Filbert Fledgling: Postmortem Part II – What Went Right

Continuation of the Postmortem of Filbert Fledgling.
Game Editor – Hammer Pixie:

Hammer Pixie, which was originally called Tilex, was written in such a way that multiple people could design completely different levels or entire sections of the game independently of each other.  This included testing and alteration of the AI code of the characters without fear of impacting other portions of the game being developed by others. This of course could only be done if a character and its AI code were not shared across levels.  It truly was a parallel development tool.

Hammer Pixie was and still may be the most extensive platform scroller game editor ever built.  It had everything from variable angled terrain, animated tile set functionality, terrain slope physics, and even event triggered audio with stereo panning and distance effects.

In order to facilitate the graphics pipeline to the editor, other tools had to be built.  Sprite Pixie, Tile Pixie, and Targa Pixie were these tools.

Tile Pixie allowed for the creation of extremely detailed isometric tile sets in 3D Studio and then converted into tiles and into finally files that Hammer Pixie and the Troll game engine could use.

Sprite Pixie also allowed for the creation of characters in 3D Studio to be ported over to the game editor.

Targa Pixie was a small tool that converted Targa images to 16-bit BMP images used by both Tile Pixie and Sprite Pixie.  At the time Adobe or anyone else supported files with 16-bit BMP format though DirectX did.

Game Engine:

The Troll engine was another awesome breakthrough for us.  It was written in C with parts in assembly.  It used DirectX 7 even though DirectX 8 was available.  One of the goals we set out to do was to make an engine that could handle more layers of parallax than any other.  I am pretty certain we did that.  The engine was so fast even for the slow Celeron processors of the time that it had to be slowed down purposefully.  Even with all the layers of parallax, we were over running the frame rate by a great deal.  I believe that there are places in the game that range between 8-12 layers if you count the layer containing sprites and what not.  The game never dips below 6 layers.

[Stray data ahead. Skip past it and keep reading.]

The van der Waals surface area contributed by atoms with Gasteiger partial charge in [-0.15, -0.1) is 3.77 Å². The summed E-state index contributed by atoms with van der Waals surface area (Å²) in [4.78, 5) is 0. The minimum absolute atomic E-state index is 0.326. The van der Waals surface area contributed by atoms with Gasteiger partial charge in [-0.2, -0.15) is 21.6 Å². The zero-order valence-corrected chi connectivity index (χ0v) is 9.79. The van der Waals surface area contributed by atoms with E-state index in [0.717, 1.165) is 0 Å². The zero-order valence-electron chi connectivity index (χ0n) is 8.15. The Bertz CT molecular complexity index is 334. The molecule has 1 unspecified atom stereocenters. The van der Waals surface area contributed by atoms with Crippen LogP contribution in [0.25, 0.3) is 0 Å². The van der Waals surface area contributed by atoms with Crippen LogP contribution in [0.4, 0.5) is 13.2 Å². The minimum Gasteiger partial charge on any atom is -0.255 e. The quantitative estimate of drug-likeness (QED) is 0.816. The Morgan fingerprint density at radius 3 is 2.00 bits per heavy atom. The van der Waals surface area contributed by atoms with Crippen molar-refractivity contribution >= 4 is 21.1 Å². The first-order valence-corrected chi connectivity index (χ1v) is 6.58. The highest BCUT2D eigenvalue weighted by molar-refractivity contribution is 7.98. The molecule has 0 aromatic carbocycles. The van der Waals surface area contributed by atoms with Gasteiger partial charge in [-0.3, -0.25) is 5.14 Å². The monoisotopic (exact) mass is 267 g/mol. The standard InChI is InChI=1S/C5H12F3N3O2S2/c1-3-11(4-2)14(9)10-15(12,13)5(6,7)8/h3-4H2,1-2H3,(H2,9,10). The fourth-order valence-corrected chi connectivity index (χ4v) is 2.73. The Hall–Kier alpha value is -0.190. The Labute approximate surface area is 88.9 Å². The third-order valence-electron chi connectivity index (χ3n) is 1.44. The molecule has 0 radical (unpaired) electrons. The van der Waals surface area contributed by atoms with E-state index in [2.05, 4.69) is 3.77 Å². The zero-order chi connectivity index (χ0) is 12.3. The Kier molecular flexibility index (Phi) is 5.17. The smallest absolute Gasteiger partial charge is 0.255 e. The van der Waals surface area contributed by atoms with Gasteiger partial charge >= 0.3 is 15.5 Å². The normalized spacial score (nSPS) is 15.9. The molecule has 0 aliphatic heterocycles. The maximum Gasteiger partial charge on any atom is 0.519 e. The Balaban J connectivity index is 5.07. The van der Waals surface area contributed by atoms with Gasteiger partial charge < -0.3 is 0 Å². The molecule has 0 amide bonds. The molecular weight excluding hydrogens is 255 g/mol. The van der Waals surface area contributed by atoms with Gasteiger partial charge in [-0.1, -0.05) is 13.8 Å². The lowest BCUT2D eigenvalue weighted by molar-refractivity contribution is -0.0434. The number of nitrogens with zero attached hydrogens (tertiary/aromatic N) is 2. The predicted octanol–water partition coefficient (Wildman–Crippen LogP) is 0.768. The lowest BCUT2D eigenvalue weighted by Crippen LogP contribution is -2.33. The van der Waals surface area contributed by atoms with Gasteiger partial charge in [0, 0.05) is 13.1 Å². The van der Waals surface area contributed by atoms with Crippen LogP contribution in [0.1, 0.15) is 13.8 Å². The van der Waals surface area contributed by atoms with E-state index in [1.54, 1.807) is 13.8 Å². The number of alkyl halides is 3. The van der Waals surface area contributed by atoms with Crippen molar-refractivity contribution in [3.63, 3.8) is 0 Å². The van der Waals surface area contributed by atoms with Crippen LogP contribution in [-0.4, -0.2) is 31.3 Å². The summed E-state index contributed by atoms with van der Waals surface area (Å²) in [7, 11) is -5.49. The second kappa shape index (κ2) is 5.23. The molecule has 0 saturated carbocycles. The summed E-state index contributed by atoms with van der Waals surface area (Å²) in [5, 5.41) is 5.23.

The AI was also a great breakthrough for us.  It was designed in such a way that every character in the game was given a separate “brain” by having a dll associated with its sprite.  The brain would then be late-bound to the game engine when the sprite was invoked into existence.  By doing this it allowed for the code of an individual character to be changed and never affect the engine or other AI modules.  This was great for debugging.  Since the engine was frozen in development, the only thing that had to be debugged was the individual character brains.  This was a very sophisticated system for AI, but the possibilities it provided were endless and made the engine very polymorphic.

The audio portion of the engine was another awesome piece of code.  It was decided to have CD audio tracks instead of MIDI or Mp3s.  This promised the highest quality and the least amount of CPU cycles that the engine could use for AI and other stuff.  This made us develop the engine to be able to read mixed mode Orange Book (Red and Yellow Book) CD formats.  This portion was written in assembly since I had tons of experience with SCSI and IDE development.  This resulted in a soundtrack system with zero latency even when looping tracks.  At the time, other games including higher end games such as Descent would slightly pause or stutter game play when recycling a track.  The Troll engine did not. Even with all the graphics moving at full speed it never even hiccupped!


This was the first time that we had a Windows copy of 3D Studio Max.  I believe it was 1.2 or something like that.  It was super revolutionary relative the DOS versions.  We decided that if the game was to have CD quality audio, it should also have full length, full screen, cut scenes.  This told the story of Filbert throughout the game seamlessly tying the levels together in a continuous adventure.

As previously mentioned this game had all the tile sets, sprites, and cut scenes rendered too.  To our knowledge it is the first platform scroller to do this.


Also as mentioned, the soundtracks were actual CD soundtracks.  The sound effects are all original and nothing to my knowledge is from outside sources.

So to our knowledge the project was a technological achievement for us that even a large corporation would have been proud of.  We believe that Filbert Fledgling was and probably still is the largest platform scroller ever designed.  We also think it is the first fully rendered platform scroller ever built though Nintendo may have beat us, can’t say for sure.

Given that I was working full time and then coming home and developing Hammer Pixie, the Troll game engine and Filbert Fledgling till 3 AM each night.  I think a schedule of a year and four months of development for two guys and a musician wasn’t bad.

You can read more and follow me and Neuron Games, Inc. here:

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